2. Peanuts

Peanuts Comics

Published from 1950-2000 by Charles Schulz, Peanuts is a famous comic about the life of a young boy named Charlie Brown, a talented dog, and his many friends. The Peanuts have their very own televisions show, films, merchandise, and even a musical!

However, Charlie Brown falls more on a melancholic note than a happier tone. Charlie Brown is different from the other kids, looking at the world in a more realistic way. Still, his adventures with the other kids are fun to read and explore becoming an influential series.

Take the time to fall back into your imagination and your childhood.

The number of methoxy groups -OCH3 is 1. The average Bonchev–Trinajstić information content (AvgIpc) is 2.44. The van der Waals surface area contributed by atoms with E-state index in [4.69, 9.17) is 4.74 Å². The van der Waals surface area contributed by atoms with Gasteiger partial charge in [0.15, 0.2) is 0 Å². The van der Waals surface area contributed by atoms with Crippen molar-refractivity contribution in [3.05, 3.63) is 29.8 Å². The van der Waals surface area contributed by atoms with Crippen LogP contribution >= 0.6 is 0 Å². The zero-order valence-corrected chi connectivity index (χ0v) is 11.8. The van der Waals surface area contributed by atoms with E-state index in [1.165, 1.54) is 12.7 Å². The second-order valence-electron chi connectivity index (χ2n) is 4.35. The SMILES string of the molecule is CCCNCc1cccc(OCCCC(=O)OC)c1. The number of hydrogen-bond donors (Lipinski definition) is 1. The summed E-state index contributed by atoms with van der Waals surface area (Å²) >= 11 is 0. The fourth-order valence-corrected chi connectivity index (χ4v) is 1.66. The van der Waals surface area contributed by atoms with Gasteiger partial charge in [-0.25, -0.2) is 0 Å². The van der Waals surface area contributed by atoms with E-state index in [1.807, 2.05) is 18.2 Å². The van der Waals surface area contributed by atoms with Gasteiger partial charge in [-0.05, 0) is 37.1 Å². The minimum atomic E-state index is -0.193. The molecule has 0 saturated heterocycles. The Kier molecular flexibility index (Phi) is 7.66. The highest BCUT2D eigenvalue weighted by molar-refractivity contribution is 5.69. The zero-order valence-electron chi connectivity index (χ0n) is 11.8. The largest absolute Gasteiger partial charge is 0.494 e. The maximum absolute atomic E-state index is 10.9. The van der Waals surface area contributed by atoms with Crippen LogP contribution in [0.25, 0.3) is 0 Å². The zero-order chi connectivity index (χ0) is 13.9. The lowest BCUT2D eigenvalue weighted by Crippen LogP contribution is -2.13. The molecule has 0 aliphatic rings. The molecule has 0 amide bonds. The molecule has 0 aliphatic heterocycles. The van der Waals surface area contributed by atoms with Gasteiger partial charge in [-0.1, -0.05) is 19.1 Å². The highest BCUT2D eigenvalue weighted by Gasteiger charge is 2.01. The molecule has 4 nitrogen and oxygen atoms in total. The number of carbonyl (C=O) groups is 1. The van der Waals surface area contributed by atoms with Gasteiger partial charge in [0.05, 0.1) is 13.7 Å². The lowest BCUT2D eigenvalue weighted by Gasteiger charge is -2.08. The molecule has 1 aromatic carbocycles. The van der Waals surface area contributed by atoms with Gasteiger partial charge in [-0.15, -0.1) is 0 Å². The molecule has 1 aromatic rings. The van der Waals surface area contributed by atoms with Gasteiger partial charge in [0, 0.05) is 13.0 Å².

1. Garfield


Since its first publication in 1978, Jim Davis has made countless fans laugh throughout the adventures, or rather a lazy day, of Garfield, a fat orange cat. Jon, his owner, and a dog, Odie cause hilarious antics.

Garfield has gone through quite the history. Thousands of comic books in print, his very own TV series, followed by two movies, Garfield has been quite the success.

Sometimes the strips only involved Garfield complaining how much he disliked Monday’s while other times there were storylines about being stuck in a curtain that lasted more than a week. What is a comedy? It’s unexpected.

Unfortunately, Garfield is starting to lose that flow as it has been repeating jokes readers have already seen countless times. No matter what, Garfield will never loose its comedic luster.